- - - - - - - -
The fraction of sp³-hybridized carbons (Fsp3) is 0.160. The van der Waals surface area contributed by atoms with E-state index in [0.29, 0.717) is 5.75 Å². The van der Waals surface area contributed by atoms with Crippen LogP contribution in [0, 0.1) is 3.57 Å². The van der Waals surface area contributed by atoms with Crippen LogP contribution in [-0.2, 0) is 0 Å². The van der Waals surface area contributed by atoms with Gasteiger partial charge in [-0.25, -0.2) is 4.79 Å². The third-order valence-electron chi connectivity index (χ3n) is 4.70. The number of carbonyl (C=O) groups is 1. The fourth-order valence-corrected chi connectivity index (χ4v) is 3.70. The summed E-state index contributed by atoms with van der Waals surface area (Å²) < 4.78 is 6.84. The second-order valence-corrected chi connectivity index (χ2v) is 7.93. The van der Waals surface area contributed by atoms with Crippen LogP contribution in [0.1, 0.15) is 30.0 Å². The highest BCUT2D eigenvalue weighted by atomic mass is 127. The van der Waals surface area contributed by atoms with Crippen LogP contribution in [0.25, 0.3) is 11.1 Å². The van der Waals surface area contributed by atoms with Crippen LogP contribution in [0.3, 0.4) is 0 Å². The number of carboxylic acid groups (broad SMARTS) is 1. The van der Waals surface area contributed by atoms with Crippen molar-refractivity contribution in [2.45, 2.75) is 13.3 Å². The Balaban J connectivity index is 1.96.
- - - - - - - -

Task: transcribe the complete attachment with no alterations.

The fraction of sp³-hybridized carbons (Fsp3) is 0.160. The van der Waals surface area contributed by atoms with E-state index in [0.29, 0.717) is 5.75 Å². The van der Waals surface area contributed by atoms with Crippen LogP contribution in [0, 0.1) is 3.57 Å². The van der Waals surface area contributed by atoms with Crippen LogP contribution in [-0.2, 0) is 0 Å². The van der Waals surface area contributed by atoms with Gasteiger partial charge in [-0.25, -0.2) is 4.79 Å². The third-order valence-electron chi connectivity index (χ3n) is 4.70. The number of carbonyl (C=O) groups is 1. The fourth-order valence-corrected chi connectivity index (χ4v) is 3.70. The summed E-state index contributed by atoms with van der Waals surface area (Å²) < 4.78 is 6.84. The second-order valence-corrected chi connectivity index (χ2v) is 7.93. The van der Waals surface area contributed by atoms with Crippen LogP contribution in [0.1, 0.15) is 30.0 Å². The highest BCUT2D eigenvalue weighted by atomic mass is 127. The van der Waals surface area contributed by atoms with Crippen LogP contribution in [0.25, 0.3) is 11.1 Å². The van der Waals surface area contributed by atoms with Crippen LogP contribution in [0.3, 0.4) is 0 Å². The number of carboxylic acid groups (broad SMARTS) is 1. The van der Waals surface area contributed by atoms with Crippen molar-refractivity contribution in [2.45, 2.75) is 13.3 Å². The Balaban J connectivity index is 1.96.